by Ashley Holland (Cherokee), Eiteljorg assistant curator of Contemporary Art | Oct 30, 2013

    Each week the Eiteljorg blog will profile artists who will be featured in RED: Eiteljorg Contemporary Art Fellowship. The exhibit opens Nov. 9. Details below!

    What follows is an excerpt from Meryl McMaster: Immeasurable, the Art of Being, by Ashley Holland 
    (from RED: Eiteljorg Contemporary Art Fellowship exhibition catalog).

    Meryl McMaster
    (Plains Cree/Blackfoot)

    Photo credit: Ian Clark

    My artistic practice begins with photography evoking a journey that follows a path of self-discovery….My art unravels notions of identity and subjectivity as something that is never complete, but always in process and always formed from within. -
    Meryl McMaster

    Meryl McMaster’s work creates a paradigm of the artist as visual philosopher. Her pursuit of knowledge, connection to the natural world, and relentless dedication to profound beauty make her photographs sumptuous and complex. They are a world unto themselves. She invites the viewers to join her in this world, to take what they may, and to grow from their own conclusions.

    McMaster was born to a Euro-Canadian mother and Plains Cree/Blackfoot father in 1988. Her father, Gerald McMaster, is a well-known artist, author, and curator of Canadian aboriginal contemporary art. There is little question that this upbringing gave McMaster a great well of cultural and ancestral memory in which to immerse and emerge as herself. It is also of no small consequence that she, as an early career artist, exists in the era of important cultural and social movements such as Idle No More, in which Canada’s aboriginal people strive to reclaim their place and rights in their communities locally, provincially, and nationally. No doubt this influences her political and social views, of which her photographs act as a visual record.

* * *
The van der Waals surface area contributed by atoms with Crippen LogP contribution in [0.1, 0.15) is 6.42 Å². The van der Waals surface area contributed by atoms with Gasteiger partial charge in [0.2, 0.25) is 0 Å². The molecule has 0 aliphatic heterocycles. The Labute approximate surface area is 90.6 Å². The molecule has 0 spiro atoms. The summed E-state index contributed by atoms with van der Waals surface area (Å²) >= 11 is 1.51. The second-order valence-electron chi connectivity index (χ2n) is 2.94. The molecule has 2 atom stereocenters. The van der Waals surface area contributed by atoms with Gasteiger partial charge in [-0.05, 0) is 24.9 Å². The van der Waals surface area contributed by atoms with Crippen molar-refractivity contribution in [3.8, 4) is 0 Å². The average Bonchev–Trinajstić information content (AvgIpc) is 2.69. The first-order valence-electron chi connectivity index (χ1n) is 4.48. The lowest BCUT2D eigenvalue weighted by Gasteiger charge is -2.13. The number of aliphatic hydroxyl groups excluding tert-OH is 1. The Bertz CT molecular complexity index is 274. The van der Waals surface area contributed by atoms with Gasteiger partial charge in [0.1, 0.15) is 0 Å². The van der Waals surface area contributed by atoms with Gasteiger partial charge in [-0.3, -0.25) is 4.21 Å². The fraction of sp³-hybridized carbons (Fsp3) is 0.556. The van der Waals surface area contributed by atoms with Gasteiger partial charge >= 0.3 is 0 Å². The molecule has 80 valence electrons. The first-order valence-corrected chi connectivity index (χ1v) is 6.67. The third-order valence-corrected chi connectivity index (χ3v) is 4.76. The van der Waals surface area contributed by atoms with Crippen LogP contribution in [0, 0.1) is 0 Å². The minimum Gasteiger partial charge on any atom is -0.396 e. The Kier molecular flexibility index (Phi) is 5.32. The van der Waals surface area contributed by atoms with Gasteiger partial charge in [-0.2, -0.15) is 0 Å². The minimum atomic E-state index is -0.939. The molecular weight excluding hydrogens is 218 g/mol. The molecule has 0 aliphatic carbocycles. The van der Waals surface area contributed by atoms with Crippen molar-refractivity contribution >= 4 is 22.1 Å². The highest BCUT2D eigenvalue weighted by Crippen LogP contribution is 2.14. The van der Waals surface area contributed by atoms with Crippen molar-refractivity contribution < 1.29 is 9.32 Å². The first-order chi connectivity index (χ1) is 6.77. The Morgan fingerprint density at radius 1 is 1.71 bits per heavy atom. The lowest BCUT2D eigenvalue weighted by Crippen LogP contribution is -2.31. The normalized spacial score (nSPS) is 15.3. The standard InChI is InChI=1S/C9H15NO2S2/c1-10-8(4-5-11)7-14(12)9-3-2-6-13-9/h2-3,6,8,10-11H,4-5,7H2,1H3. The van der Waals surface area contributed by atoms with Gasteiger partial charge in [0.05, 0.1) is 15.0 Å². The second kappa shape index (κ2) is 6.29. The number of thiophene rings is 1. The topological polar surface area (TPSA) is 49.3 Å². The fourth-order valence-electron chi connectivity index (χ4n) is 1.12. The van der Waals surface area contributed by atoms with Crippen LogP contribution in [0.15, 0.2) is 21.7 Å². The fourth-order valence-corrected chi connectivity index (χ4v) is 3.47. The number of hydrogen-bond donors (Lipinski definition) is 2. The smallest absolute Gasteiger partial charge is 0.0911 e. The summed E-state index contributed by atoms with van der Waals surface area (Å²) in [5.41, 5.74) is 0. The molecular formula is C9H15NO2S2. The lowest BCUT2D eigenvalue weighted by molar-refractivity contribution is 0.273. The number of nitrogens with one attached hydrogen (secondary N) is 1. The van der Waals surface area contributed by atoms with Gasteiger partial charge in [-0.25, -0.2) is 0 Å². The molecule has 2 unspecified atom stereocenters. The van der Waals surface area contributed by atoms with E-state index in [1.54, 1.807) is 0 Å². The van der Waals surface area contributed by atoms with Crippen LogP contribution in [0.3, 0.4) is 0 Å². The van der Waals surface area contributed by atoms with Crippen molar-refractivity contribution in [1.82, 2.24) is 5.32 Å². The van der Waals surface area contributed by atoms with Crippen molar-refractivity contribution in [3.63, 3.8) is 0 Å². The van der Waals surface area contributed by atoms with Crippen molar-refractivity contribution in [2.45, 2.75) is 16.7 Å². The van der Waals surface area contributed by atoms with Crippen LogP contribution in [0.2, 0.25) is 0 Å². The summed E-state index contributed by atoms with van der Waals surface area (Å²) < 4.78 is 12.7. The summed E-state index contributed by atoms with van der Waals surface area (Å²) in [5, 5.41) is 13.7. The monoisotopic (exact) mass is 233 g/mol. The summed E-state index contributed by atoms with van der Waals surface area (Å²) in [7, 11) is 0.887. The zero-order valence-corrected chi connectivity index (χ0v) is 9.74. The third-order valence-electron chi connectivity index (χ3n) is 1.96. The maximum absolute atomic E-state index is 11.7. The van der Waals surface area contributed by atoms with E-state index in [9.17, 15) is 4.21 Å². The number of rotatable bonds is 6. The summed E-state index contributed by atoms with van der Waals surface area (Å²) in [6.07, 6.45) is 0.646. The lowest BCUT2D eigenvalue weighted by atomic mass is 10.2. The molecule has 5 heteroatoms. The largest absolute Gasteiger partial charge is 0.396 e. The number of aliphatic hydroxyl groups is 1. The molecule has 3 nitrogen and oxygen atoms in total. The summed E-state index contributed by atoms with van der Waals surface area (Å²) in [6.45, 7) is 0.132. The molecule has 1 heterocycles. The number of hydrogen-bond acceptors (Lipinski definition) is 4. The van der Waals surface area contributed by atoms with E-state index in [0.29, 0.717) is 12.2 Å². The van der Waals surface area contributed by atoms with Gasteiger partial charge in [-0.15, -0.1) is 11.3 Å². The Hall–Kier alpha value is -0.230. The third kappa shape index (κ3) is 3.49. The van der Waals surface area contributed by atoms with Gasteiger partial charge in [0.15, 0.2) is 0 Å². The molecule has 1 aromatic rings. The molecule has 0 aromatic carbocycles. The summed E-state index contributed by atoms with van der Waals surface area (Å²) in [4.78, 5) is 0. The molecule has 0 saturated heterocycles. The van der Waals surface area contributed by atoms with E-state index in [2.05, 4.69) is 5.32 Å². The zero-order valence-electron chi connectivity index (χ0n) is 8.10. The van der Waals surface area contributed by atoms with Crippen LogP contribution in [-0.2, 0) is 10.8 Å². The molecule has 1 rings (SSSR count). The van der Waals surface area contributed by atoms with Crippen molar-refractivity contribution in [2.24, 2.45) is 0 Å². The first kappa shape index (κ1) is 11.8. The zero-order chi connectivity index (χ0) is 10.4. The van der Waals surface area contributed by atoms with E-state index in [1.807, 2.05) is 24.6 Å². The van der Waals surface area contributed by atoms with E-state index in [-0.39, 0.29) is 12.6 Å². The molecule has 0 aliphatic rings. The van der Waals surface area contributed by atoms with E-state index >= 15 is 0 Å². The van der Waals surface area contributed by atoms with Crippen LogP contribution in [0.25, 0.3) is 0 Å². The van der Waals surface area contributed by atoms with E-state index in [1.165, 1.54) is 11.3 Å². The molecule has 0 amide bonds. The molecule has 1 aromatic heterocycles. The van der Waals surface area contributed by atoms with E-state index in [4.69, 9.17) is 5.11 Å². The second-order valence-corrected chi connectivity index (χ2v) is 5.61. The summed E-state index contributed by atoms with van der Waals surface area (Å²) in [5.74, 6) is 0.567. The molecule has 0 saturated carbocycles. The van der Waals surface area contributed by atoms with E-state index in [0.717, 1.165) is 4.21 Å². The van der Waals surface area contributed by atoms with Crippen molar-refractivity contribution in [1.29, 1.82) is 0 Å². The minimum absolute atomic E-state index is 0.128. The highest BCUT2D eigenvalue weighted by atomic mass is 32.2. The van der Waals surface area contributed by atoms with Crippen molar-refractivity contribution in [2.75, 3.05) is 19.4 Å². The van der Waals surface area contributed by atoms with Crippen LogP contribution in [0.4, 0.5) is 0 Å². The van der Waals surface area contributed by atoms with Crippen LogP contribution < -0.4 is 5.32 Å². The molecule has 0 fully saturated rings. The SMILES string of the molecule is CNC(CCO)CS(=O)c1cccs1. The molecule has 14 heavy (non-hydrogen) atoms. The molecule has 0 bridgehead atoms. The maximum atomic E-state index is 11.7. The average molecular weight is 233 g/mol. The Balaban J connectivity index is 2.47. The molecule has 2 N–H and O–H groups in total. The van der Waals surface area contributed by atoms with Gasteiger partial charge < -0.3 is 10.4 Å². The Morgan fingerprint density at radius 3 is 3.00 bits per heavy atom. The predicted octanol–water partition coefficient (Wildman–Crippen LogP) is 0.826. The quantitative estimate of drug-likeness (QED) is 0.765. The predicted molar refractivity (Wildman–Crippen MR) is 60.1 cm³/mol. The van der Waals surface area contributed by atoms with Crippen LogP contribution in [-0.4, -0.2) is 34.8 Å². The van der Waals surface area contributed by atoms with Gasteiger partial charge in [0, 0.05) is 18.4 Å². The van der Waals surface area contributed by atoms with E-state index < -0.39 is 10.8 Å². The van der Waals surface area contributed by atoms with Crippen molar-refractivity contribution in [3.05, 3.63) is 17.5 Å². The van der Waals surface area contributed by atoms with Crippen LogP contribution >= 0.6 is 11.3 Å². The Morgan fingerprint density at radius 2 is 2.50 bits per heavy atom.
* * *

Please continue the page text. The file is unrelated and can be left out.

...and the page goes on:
Meryl McMaster (Plains Cree/Blackfoot)
    Anima (In-Between Worlds series), 2012
    Digital chromogenic print
    Eiteljorg Contemporary Art Fellowship Acquisition Fund


    Meryl McMaster (Plains Cree/Blackfoot)
    Wingeds Calling (In-Between Worlds series), 2012
    Digital chromogenic print
    Eiteljorg Contemporary Art Fellowship Acquisition Fund


    Meryl McMaster (Plains Cree/Blackfoot)
    Aphoristic Currents (In-Between Worlds series), 2013
    Digital chromogenic print
    Eiteljorg Contemporary Art Fellowship Acquisition Fund

    McMaster conceptualizes her work and then proceeds to use the moment, the environment, and the circumstance of that particular sequence to document the culmination of her vision. She has a space in her home where elements and concepts are envisioned and created as the stepping-stones to the act of photographing. For McMaster, the camera becomes an object that is vulnerable and dependent on the environment around it.

    McMaster’s photographs continue to grow stronger as she adds layer upon layer of experience toward the spiritual maturity she seeks. Her constant exploration of identity and search for (self) realization translate beautifully into lush images with each subject she captures. Her photography series  In-Between Worlds , Ancestral , and Second Self demonstrate the potency of her artistic message. It is not surprising that one so interested in pursuit of the elevation of the human spirit and self-consciousness about her bi-cultural heritage would choose to work in the form of a photographic series, as if to better investigate a world, a view, through a multi-dimensional lens and a plethora of sculptural, cultural, and natural materials. 

    Meet Meryl McMaster, Friday, Nov. 8 at the Eiteljorg.

    Schedule for opening weekend of RED:Eiteljorg Contemporary Art Fellowship
    Friday
    NOV 8